Following this disappointment, it looked like the end for Collits’ Inn but for the fact that Francis William Thring, a successful filmmaker, was turning his attention to stage productions. Thring felt that ‘a country which could produce a Melba, a Florence Austral and many other world-famous names, should surely possess individuals capable of providing the material for musical productions equal to those from abroad’. Thring not only wanted to stage a series of Australian musicals but also hoped that they ‘may be transferred to the screen, as films suitable for world consumption’.

 

Varney continues the story— ‘the way Mr Thring heard the music of Collits’ Inn was that I took a good girl to Melbourne with a good voice and she sang it with a good band and I have never seen Mr Thring look so pleased since’. Thring agreed that his company Efftee Attractions would produce it professionally.

 

Photograph of the set for Act OneF.W. Thring demonstrated his faith in the future of Australian musicals by sparing no expense on the production. Gladys Moncrieff, Australia’s most popular star of light opera, was put under a 12-month contract. In keeping with his all-Australian policy, Thring brought back from London two Australians, Robert Chisholm to play opposite Moncrieff and Claude Fleming to both direct and play the rival for Mary Collits’ hand. George Wallace, the foremost comedian of the day was also cast. The programme boasted of ‘boundless energy’ and extensive research ensuring the accuracy of the costumes and the ‘first complete revolving stage in the history of Australian theatre’.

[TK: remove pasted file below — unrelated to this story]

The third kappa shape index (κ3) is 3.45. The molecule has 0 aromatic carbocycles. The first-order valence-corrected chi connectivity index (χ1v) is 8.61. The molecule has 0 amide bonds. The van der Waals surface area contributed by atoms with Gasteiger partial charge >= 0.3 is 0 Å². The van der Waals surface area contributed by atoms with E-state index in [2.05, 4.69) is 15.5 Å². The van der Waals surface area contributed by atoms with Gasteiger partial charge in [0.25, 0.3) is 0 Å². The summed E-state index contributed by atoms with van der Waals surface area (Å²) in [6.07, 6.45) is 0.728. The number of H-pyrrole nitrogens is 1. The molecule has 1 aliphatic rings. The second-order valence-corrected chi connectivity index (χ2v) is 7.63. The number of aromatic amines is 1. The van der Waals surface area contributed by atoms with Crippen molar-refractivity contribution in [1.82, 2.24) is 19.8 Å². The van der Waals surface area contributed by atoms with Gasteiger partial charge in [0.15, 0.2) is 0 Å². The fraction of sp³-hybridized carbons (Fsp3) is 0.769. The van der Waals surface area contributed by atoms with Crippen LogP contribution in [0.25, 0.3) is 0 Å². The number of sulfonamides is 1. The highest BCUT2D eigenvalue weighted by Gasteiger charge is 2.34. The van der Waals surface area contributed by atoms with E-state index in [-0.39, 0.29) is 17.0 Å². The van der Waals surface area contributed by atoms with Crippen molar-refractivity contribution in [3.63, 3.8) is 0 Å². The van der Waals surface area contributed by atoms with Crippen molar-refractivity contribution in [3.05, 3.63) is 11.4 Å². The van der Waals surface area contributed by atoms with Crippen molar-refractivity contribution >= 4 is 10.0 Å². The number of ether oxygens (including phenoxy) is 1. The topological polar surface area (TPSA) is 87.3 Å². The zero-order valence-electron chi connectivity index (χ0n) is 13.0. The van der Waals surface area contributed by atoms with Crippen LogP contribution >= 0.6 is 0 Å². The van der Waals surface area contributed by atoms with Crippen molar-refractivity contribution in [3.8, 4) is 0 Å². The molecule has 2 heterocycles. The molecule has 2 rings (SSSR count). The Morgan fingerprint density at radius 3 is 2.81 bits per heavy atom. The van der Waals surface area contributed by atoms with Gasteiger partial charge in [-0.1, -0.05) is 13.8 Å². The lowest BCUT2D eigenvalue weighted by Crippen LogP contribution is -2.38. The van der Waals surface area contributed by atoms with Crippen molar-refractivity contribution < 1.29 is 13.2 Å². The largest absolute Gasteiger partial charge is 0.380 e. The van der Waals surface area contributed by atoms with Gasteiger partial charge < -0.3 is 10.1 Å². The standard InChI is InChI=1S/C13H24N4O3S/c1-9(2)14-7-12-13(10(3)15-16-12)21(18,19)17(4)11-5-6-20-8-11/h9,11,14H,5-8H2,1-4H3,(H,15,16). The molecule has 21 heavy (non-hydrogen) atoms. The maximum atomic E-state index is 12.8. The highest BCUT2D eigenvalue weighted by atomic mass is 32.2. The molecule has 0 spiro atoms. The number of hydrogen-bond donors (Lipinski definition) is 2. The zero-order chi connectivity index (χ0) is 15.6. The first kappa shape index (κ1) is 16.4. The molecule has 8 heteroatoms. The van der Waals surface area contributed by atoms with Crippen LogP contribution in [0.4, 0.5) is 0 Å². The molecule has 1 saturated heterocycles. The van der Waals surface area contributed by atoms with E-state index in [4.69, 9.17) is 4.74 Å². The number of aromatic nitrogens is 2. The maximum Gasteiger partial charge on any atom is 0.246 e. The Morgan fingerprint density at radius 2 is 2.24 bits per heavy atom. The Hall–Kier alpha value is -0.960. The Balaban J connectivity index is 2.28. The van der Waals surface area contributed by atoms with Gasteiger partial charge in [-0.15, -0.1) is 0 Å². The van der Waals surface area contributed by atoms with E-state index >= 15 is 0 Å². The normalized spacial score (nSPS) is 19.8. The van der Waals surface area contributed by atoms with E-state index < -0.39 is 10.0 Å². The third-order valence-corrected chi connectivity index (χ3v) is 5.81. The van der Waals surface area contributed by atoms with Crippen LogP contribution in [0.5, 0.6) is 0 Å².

Collits’ Inn underwent extensive revision for the professional production. George Wallace’s comic role was expanded considerably, to the point that several critics complained it overshadowed the main story. New songs were added. Taking advantage of the extra resources available, the corroboree ballet was expanded and re-orchestrated. According to Varney, it was based on a genuine chant she had once heard during a chance encounter with an Aboriginal woman in a toy shop in Kiama. With its dramatic costumes and makeup, it was to become the most talked about scene of the production. Varney recalled it ‘was considered to be more spectacular than the Totem Dance in Rose Marie … and the wild abandon of the Snake and Kangaroo corroboree thrilled the audiences’.